Last weekend – for the first time in Moldova’s history – a lecture was given on the importance of animal rights. Dutch MP for the Party for the Animals Esther Ouwehand held the lecture at a university in the capital Chișinău, in a packed lecture hall. After that, Ouwehand talked with local animal protectionists and experts in the field of organic arable farming. The council of Chișinău promised Ouwehand that a professional centre for sterilisation and vaccination of stray animals will soon be opened.
The lecture was held at the invitation of animal rights lawyer Ion Dron. During her lecture, Esther Ouwehand pictured how the efforts made for the welfare of animal also benefit people. She showed that society needs to be more connected with nature and that it should be led by compassion.
After the lecture, Ouwehand talked with several animal protectionists, who all pointed out the lack of regulations and legislation for the protection of animals in Moldova. Lawyer Dron wrote a legislative proposal in cooperation with a Moldovan NGO, which proposal is to legally enshrine the adequate protection of animals. Animal protectionists are now fighting together for adoption of this legislative proposal by the Moldovan Parliament.
Ouwehand was impressed by the many brave people in Moldova who dare to stand up for the interests of animals. And they do so quite successfully: animal protectionists’ protests helped to close down the dolphinarium of Chișinău . Also, a first step was taken against animal abuse by making cruelty against animals punishable in the Moldovan Penal Code.
Ouwehand: “Choosing the interests of the vulnerable instead of the right of the strongest can be done close to home too. The cruel treatment of (stray) animals is not acceptable in a civilised country. And we are so happy to see that here in Moldova brave people are standing up for the interests of animals and with that for the Moldovan people themselves. Wonderful!”
Ouwehand praised the fact that Moldova is doing relatively well within the region in the field of organic arable farming, where nutritious crops are grown, such as walnuts, fruit, beans and sunflower pits. However, she warned for the growing lobby of foreign companies to expand industrial livestock farming in Moldova. Now that the Western livestock industry is suffering a crisis and people in the West are less tolerant of the industry destroying their living environment, it sees opportunity to move its polluting practices to Eastern-Europe.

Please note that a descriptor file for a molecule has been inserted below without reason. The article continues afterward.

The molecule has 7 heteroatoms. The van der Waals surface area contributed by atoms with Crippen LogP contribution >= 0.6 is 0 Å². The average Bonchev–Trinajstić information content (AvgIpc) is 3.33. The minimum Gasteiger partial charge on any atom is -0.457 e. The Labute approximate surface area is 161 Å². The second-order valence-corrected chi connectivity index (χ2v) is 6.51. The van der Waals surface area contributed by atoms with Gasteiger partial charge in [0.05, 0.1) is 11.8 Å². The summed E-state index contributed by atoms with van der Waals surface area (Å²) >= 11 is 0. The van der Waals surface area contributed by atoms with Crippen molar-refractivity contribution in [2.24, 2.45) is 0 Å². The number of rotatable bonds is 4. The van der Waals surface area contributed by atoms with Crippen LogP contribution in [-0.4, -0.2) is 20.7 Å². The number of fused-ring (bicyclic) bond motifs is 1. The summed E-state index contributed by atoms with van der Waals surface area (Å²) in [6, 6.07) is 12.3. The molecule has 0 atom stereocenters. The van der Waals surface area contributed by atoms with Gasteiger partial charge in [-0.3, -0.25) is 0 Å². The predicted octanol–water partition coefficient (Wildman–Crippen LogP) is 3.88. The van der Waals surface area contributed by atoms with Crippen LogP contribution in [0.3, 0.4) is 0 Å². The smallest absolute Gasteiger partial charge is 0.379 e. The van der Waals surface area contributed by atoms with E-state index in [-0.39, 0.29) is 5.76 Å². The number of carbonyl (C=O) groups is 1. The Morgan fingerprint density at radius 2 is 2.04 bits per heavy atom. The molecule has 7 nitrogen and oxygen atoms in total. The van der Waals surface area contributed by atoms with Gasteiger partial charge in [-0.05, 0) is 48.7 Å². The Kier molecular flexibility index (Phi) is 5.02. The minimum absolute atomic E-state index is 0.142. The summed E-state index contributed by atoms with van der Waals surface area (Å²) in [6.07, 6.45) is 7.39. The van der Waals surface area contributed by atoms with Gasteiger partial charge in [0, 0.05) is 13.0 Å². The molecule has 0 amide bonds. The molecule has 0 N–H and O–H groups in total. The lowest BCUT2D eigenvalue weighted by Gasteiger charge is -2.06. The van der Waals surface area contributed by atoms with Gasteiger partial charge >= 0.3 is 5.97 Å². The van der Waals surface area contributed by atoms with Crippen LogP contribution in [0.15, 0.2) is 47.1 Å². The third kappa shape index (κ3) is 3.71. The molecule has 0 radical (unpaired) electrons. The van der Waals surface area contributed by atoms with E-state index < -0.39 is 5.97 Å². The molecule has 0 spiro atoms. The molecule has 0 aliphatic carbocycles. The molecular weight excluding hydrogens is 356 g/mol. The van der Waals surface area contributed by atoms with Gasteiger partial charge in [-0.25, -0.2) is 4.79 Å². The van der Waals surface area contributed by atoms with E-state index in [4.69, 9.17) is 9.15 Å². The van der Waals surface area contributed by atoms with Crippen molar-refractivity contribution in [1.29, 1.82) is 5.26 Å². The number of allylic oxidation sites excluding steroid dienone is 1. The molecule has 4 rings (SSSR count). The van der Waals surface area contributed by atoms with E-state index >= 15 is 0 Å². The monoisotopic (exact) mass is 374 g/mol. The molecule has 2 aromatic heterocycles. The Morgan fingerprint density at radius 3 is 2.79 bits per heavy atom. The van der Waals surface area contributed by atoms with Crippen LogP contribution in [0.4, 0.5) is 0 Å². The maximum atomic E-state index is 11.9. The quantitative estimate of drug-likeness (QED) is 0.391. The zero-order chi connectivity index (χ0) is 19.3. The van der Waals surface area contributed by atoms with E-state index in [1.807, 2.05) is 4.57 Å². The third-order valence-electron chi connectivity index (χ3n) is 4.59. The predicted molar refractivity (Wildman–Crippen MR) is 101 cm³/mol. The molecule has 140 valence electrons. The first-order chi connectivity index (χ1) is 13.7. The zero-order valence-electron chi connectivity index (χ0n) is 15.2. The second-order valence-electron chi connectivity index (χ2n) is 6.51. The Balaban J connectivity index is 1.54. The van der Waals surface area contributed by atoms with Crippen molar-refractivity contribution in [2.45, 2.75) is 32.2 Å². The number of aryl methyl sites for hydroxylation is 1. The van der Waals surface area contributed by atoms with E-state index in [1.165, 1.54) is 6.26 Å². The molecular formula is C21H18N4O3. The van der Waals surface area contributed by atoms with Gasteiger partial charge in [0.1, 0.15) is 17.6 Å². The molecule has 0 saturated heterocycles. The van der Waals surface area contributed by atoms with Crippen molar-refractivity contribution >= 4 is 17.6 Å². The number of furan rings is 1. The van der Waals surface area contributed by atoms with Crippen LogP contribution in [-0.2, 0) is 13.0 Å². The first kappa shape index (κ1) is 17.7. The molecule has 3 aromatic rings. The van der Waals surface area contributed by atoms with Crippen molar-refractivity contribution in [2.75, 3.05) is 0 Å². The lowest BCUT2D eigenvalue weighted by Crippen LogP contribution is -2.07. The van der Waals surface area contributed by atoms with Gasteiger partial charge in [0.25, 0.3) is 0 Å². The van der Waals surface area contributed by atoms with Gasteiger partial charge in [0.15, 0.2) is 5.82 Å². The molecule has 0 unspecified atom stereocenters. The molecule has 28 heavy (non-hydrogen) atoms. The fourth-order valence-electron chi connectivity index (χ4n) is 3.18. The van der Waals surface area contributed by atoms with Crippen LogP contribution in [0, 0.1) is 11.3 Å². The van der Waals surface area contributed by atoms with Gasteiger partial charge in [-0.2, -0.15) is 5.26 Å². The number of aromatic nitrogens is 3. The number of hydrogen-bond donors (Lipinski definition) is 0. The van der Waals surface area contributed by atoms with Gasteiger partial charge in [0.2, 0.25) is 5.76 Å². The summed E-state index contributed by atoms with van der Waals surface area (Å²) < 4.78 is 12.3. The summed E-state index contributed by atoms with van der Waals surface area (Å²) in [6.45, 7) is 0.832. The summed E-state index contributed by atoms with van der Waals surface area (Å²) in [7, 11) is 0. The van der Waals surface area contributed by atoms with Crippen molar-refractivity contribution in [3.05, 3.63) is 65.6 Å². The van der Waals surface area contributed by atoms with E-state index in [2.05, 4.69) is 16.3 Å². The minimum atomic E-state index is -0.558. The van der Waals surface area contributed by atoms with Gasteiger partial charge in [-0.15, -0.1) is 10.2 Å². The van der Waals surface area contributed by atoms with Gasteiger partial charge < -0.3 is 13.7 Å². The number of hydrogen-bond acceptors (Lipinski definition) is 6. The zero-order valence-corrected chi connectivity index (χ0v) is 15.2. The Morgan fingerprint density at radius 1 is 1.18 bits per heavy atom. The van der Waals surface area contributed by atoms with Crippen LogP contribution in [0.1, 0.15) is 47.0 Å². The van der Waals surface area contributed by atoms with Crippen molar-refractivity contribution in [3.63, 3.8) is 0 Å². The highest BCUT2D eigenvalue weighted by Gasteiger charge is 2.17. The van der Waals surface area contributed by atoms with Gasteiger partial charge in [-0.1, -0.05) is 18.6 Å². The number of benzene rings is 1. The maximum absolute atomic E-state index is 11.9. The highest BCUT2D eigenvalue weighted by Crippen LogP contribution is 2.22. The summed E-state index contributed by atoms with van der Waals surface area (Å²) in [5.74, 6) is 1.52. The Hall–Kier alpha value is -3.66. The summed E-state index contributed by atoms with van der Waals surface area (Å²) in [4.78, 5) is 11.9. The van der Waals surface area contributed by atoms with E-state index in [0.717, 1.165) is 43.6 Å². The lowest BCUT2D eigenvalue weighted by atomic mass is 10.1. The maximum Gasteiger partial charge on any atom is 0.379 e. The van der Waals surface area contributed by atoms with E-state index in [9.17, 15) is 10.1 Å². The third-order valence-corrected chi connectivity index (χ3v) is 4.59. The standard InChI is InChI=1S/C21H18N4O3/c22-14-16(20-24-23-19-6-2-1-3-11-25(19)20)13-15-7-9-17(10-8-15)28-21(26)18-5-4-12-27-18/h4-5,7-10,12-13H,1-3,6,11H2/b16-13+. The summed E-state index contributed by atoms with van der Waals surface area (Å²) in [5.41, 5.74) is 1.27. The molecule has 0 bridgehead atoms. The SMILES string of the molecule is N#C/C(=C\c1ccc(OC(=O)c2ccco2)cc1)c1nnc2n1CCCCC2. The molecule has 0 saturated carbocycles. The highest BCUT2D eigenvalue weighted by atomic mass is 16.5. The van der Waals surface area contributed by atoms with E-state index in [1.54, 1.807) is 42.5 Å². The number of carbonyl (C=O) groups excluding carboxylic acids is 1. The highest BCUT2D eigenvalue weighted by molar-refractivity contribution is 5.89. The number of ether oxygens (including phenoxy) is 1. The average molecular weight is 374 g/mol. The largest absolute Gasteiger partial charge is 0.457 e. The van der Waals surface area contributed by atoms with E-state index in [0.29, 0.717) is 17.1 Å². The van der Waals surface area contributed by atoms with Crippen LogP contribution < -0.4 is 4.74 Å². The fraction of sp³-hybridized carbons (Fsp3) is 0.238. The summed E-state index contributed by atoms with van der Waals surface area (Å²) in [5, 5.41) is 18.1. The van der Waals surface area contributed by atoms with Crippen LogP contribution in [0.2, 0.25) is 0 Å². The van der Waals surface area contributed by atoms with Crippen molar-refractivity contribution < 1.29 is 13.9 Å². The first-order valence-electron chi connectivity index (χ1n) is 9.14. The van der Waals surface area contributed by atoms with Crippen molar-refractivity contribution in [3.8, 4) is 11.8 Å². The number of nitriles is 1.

Ouwehand: “Moldova is well capable to provide food for the future: it has fertile soils and a great variety of crops, as a result of which a natural resistance against insects and plagues can be cultivated. Agriculture without overfertilisation and pesticides, with plenty of vegetable proteins for human consumption: that is what Europe needs. We hope that Moldova will not make the same mistake as the West did and will oppose to importing Western livestock practices, as this would mean a disaster for Moldova’s nature, animals, people and the environment.
Moldovan animal protectionists told Ouwehand that local governments do very little to achieve animal welfare and that they even actively participate in the cruel approach of stray animals by facilitating so-called “Killing Stations”. That is why Ouwehand, together with animal protectionists, talked with the political advisor of the Mayor of Chișinău.
The council admitted that a lot can be improved in the area of animal welfare policy. The Mayor’s advisor then promised that the council will start to conduct an animal-friendly stray animals policy soon. The first step towards this is the opening of a professional centre for the sterilisation of stray dogs, where 50 dogs can be looked after and treated according to European standards. Ouwehand told the Mayor’s advisor that she will follow the progress through the local animal welfare organisations.
During the meeting with the council, animal rights lawyer Dron again emphasised why an appropriate animal welfare policy is essential: “Animal welfare is not only important for animals, but also for the entire society. An inadequate animal welfare policy will harm our society as a whole.”